Lack of mediation
Many of the difficulties facing students from low socio-economic backgrounds stem from the lack of relevance between the demands of classroom learning and their personal learning experiences outside of school. More socially privileged students usually acquire learning strategies that are a pre-requisite to formal learning as part of their natural everyday learning experiences. Students from low socio-economic backgrounds often miss out on these experiences.
If these students are then taught in a transmission mode, with no mediation by the teacher, they are not assisted to develop learning strategies and will continue to struggle.
Effective learning for these students requires mediated learning, helping students to discover their learning needs and to develop cognitive skills for effective thinking and learning. The teacher acts as a mediator, helping students to learn more deeply.
Discourse
Language Registers are essential to effective communication and language acquisition when attempting to support disadvantaged students. Joos ? (1967) found that every language in the world has 5 registers:
|Register of Language |Example |
|Frozen |Language that always stays the same |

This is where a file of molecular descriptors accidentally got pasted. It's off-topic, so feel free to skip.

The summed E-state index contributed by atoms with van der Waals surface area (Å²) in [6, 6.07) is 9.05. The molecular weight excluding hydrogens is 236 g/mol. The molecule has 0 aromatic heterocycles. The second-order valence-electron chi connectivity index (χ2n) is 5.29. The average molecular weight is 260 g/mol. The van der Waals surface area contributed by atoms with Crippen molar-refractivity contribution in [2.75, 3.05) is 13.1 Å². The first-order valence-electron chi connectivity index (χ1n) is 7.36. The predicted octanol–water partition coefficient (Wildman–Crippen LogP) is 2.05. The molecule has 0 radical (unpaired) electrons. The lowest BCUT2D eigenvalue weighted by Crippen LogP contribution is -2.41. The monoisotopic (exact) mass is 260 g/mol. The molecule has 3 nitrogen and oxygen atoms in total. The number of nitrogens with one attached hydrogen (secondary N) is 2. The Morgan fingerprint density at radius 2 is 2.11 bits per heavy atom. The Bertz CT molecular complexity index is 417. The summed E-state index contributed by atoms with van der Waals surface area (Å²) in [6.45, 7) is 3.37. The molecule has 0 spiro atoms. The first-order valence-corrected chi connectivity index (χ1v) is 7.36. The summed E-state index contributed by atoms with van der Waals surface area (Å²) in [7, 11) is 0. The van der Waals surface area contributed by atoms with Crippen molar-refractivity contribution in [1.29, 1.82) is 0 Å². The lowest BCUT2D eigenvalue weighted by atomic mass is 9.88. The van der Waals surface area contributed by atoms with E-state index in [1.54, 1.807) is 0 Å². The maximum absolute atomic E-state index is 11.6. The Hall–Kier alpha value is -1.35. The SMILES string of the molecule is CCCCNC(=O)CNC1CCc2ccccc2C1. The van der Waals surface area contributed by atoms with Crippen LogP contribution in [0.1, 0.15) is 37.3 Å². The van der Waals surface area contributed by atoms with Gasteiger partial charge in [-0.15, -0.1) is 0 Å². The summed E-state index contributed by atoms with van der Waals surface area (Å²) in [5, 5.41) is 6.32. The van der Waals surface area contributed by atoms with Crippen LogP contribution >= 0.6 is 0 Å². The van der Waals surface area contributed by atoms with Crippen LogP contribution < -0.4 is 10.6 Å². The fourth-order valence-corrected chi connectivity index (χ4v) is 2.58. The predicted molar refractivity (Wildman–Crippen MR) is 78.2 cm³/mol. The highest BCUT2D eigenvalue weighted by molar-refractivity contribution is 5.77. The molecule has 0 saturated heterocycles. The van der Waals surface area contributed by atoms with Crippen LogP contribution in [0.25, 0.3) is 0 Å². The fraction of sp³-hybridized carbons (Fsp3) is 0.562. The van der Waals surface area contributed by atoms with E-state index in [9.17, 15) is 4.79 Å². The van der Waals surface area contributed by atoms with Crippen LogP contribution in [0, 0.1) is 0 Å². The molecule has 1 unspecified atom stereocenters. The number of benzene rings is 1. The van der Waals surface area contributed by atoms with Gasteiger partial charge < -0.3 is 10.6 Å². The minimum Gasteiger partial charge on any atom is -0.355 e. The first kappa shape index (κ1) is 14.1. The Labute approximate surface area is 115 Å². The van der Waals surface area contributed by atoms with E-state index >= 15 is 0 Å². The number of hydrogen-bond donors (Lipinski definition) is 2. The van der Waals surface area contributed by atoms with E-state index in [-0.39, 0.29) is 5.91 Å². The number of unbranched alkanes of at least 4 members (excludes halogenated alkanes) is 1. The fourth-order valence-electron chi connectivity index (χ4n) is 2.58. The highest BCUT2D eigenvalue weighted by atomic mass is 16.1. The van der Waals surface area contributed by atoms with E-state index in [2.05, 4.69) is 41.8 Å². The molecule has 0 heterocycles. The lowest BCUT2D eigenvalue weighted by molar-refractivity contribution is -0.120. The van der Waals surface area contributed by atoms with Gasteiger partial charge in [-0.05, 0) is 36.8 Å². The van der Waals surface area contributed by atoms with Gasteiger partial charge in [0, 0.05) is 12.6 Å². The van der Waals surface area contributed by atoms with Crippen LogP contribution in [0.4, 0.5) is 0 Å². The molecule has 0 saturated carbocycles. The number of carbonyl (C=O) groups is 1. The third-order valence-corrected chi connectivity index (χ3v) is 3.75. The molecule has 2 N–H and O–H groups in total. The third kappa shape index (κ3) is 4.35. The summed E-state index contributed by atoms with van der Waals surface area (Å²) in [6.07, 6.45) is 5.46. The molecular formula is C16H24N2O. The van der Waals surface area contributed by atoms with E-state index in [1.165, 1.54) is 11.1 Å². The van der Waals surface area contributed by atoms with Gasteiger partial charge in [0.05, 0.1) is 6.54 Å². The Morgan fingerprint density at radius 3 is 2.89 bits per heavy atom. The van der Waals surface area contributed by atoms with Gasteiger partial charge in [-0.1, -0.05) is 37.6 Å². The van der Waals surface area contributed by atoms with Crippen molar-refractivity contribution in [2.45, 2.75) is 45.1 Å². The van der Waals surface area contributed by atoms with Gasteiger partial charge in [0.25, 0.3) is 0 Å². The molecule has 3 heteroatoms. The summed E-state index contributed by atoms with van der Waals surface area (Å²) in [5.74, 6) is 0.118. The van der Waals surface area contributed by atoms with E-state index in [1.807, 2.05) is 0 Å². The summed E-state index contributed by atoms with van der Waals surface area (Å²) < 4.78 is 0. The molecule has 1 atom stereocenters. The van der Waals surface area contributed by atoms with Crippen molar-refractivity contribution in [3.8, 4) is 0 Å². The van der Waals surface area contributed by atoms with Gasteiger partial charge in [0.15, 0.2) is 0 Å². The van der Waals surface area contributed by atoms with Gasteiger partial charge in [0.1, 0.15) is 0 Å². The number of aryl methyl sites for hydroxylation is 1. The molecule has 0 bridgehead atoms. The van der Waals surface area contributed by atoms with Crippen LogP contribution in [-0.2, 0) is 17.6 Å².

| |Lords Prayer, National anthem |
|Formal |Language of schools, business and news television. Has |
| |complete sentences and specific word choice. Wide |
| |vocabulary |
|Consultative |Language of formal register when used in conversation. |
| |Discourse pattern and plot not as direct as formal |
| |language. |
|Casual |Language which is used in conversation between friends. |
| |General word choice. Dependant on non-verbal cues and |
| |syntax and sentence structure incomplete. |
| |400 – 800 total words used. |
|Intimate |Language used between twins or lovers. This is also the |
| |language of sexual harassment. |

Often students from low socio-economic backgrounds do not have access to a formal register of language at home. However, this is the standard way of speaking at school, characterised by complete sentences and specific word choice. These students may only have access to a casual register of language, where word choice is general and sentences are often incomplete. This can lead to reduced opportunities to succeed in contexts that are highly dependent on proficiency with formal register, such as the classroom. For these students, it is important that teachers recognise casual register as their primary discourse and that formal register is explicitly taught.
Expectations of students
Students background knowledge
The lower rates of parental education associated with a low socio-economic background has been repeatedly shown to be directly related to childrens educational outcomes. A low socio-economic home environment may not provide children and young people with a variety of experiences with spoken and written language and pre-numeracy interaction that support school readiness and ongoing literacy and numeracy development (Centre for Community Child Heath, 2002).